One year ago, readers of this column participated in the first annual Thanksgiving Legend Count. And with the holiday coming around again next week, this nationwide one-day collecting project now becomes an official modern folk tradition.

Yes folks, it's time for (drum roll) the second annual Thanksgiving Legend Count!

To participate, you merely have to send me one good story that is told at your Thanksgiving dinner table. Don't be overly concerned about whether it's really an urban legend; just pick a good one, jot it on a postcard or sheet of paper, and mail it in.

I'd appreciate it if the person at your table with the best handwriting would volunteer to be the official legend scribe. Also, please try not to spill cranberry sauce or gravy on your notes.

The premise of my annual Thanksgiving Legend Count is that most people tell stories around the holiday table anyway, so we might as well sample them in a simple survey.

The model for the Legend Count is the National Audubon Society's annual Christmas bird count, now in its 91st year. We legend fanciers can't match the birdwatchers' numbers yet - more than 40,000 strong last year - but I'll bet we hear better stories than the birders do.

The annual Christmas bird count helps to compile valuable ornithological data on species' populations and migrations.

Hopefully, legend counters will help me record the hottest "true" stories currently circulating.

Last year, although the actual number of responses was somewhat underwhelming, I heard from readers of every newspaper where this column appears, and I got many fascinating stories.

People were telling urban legends like "The Death Car" and "The Poisoned Pussycat at the Party" while filling up on turkey and all the trimmings. Less-gruesome legends collected in the 1989 survey were "The Elevator Incident" and "The Dog and the Nude Man."

I hope the legend count will grow to become the biggest change in our Thanksgiving traditions since the self-basting turkey and instant replay.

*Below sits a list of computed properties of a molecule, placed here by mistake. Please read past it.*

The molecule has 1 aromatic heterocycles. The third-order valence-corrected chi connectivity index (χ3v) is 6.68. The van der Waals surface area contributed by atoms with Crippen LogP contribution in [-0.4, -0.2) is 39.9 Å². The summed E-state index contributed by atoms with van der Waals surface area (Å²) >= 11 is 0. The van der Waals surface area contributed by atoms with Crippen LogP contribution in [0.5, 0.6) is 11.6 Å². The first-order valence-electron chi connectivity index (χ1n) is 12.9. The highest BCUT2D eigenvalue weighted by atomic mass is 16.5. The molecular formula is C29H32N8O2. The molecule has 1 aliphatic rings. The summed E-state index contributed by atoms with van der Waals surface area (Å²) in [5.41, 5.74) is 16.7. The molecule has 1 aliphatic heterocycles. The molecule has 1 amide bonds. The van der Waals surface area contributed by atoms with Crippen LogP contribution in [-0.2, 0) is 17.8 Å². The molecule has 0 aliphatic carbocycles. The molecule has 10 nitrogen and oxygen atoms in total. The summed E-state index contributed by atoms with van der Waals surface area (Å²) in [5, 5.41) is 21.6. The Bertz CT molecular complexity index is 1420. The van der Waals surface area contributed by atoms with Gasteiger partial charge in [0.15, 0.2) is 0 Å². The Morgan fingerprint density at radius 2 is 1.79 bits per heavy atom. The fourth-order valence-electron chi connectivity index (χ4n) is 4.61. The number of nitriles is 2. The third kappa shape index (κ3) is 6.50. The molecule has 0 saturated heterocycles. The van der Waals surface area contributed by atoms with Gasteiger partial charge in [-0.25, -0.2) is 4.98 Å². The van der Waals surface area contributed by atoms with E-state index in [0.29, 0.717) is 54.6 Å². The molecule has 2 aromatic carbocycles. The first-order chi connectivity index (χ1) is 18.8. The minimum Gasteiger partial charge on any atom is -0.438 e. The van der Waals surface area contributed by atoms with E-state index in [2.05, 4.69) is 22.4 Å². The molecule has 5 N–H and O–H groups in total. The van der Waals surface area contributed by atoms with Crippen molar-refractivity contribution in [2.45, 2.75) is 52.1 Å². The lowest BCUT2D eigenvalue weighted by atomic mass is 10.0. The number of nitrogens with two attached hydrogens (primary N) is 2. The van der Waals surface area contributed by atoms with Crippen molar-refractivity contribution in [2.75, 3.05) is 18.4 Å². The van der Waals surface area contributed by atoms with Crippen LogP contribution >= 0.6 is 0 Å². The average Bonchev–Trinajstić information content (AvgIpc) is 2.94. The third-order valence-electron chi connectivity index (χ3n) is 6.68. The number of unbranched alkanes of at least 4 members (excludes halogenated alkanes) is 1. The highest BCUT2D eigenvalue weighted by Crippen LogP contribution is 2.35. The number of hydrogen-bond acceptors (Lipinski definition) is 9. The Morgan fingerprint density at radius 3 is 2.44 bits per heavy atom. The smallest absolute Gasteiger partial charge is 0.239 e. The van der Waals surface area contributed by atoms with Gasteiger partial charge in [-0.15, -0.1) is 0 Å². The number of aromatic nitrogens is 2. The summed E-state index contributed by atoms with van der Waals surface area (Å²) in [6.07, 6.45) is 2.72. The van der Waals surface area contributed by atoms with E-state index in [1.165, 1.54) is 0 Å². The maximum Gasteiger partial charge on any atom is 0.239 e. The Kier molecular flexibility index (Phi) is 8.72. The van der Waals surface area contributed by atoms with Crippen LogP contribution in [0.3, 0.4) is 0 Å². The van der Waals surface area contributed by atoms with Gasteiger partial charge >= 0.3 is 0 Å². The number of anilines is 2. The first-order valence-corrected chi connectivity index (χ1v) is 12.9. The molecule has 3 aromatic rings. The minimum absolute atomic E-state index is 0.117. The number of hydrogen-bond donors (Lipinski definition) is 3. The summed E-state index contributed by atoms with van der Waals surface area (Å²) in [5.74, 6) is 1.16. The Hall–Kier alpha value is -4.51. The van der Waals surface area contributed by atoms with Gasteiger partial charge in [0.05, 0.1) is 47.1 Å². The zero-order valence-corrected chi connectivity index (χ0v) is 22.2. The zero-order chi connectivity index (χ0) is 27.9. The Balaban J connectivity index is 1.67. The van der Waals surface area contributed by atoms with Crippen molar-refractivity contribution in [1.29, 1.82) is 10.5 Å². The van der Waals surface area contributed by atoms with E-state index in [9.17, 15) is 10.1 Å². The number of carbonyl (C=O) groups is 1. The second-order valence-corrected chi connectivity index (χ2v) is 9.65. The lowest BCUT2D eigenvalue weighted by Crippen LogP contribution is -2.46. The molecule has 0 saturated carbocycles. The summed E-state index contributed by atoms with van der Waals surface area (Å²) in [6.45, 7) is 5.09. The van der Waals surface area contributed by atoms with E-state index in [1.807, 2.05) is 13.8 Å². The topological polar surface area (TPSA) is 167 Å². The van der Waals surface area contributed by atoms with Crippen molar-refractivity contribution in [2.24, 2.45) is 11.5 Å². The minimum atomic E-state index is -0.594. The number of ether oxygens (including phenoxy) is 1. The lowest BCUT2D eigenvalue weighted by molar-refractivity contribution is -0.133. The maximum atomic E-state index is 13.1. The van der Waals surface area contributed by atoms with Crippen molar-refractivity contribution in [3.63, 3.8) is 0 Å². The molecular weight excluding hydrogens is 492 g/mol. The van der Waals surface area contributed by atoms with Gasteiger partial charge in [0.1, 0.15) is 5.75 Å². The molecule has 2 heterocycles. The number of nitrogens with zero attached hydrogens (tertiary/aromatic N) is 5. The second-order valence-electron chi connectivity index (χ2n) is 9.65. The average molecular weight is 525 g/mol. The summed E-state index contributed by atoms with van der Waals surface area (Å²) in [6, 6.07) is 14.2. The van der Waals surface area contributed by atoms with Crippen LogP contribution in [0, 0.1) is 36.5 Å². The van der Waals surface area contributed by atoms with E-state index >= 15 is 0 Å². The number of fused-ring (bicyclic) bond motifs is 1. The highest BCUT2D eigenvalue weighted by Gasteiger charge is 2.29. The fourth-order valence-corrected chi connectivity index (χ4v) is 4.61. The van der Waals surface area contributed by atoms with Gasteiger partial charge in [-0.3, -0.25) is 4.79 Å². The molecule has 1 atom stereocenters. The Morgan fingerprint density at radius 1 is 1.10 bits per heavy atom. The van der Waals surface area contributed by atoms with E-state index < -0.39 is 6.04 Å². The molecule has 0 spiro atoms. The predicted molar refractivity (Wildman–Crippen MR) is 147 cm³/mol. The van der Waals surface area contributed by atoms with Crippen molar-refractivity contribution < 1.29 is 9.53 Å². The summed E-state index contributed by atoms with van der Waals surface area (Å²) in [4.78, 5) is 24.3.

As I wrote last year, for a folklorist, this is a rare chance to collect some of the favorite stories being told simultaneously around the nation.

Since Thanksgiving is a time when families gather for the main purpose of eating and socializing anyway, it isn't too far-fetched to ask legend fans to send me a story.

Surely a student back home from college or Aunt Harriet come to visit or your goofy brother (or brother-in-law) has a story to tell that could be contributed to my survey.

Last year I left the subject matter wide open, but this Thanksgiving I'll suggest some topics that might inspire someone to remember and repeat a story they've heard. Do "spiders" or "babies" or "fax machines" remind you of any possible legends?

Or how about a story concerning professional sports, since half the crowd will probably be watching football games on TV half the day anyway?

Was there a story going around among the water-cooler crowd at work last week that you could send? Did you hear any odd stories recently from your car pool, aerobics class or coffee klatch?

Honestly folks, any story on any topic will do as long as the tale is one you've heard from someone else. If another person at the table knows a different version, all the better! Let me know about both of them.

As I requested last year, to speed the process, please mail your responses directly to me this time instead of forwarding them through your local paper. I promise to report the results of the project in a column released before Easter.

The address is: Prof. Jan H. Brunvand, Department of English, University of Utah, Salt Lake City, UT 84112.

Happy Thanksgiving, readers; bon appetit, and don't forget to take part in the 1990 legend count!